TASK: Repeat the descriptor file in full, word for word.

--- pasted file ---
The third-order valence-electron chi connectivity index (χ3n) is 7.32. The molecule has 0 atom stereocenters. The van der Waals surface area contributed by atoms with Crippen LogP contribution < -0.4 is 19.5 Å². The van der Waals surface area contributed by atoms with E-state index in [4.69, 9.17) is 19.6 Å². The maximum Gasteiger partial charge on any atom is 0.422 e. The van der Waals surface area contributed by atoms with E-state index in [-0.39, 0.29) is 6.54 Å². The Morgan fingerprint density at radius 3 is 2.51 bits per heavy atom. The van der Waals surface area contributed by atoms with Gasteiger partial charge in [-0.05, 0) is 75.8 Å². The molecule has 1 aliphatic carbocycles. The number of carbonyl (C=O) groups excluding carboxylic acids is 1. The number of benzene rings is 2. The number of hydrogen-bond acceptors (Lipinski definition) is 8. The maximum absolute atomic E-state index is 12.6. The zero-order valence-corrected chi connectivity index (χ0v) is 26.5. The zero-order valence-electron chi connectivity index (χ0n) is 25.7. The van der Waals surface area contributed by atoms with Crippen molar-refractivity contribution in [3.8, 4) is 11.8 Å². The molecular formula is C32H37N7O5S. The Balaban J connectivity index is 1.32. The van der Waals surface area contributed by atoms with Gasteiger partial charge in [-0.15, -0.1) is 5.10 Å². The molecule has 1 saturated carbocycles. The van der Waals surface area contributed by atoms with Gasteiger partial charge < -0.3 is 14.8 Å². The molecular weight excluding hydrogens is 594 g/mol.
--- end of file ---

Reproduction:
The third-order valence-electron chi connectivity index (χ3n) is 7.32. The molecule has 0 atom stereocenters. The van der Waals surface area contributed by atoms with Crippen LogP contribution < -0.4 is 19.5 Å². The van der Waals surface area contributed by atoms with E-state index in [4.69, 9.17) is 19.6 Å². The maximum Gasteiger partial charge on any atom is 0.422 e. The van der Waals surface area contributed by atoms with E-state index in [-0.39, 0.29) is 6.54 Å². The Morgan fingerprint density at radius 3 is 2.51 bits per heavy atom. The van der Waals surface area contributed by atoms with Gasteiger partial charge in [-0.05, 0) is 75.8 Å². The molecule has 1 aliphatic carbocycles. The number of carbonyl (C=O) groups excluding carboxylic acids is 1. The number of benzene rings is 2. The number of hydrogen-bond acceptors (Lipinski definition) is 8. The maximum absolute atomic E-state index is 12.6. The zero-order valence-corrected chi connectivity index (χ0v) is 26.5. The zero-order valence-electron chi connectivity index (χ0n) is 25.7. The van der Waals surface area contributed by atoms with Crippen molar-refractivity contribution in [3.8, 4) is 11.8 Å². The molecular formula is C32H37N7O5S. The Balaban J connectivity index is 1.32. The van der Waals surface area contributed by atoms with Gasteiger partial charge in [-0.15, -0.1) is 5.10 Å². The molecule has 1 saturated carbocycles. The van der Waals surface area contributed by atoms with Gasteiger partial charge < -0.3 is 14.8 Å². The molecular weight excluding hydrogens is 594 g/mol.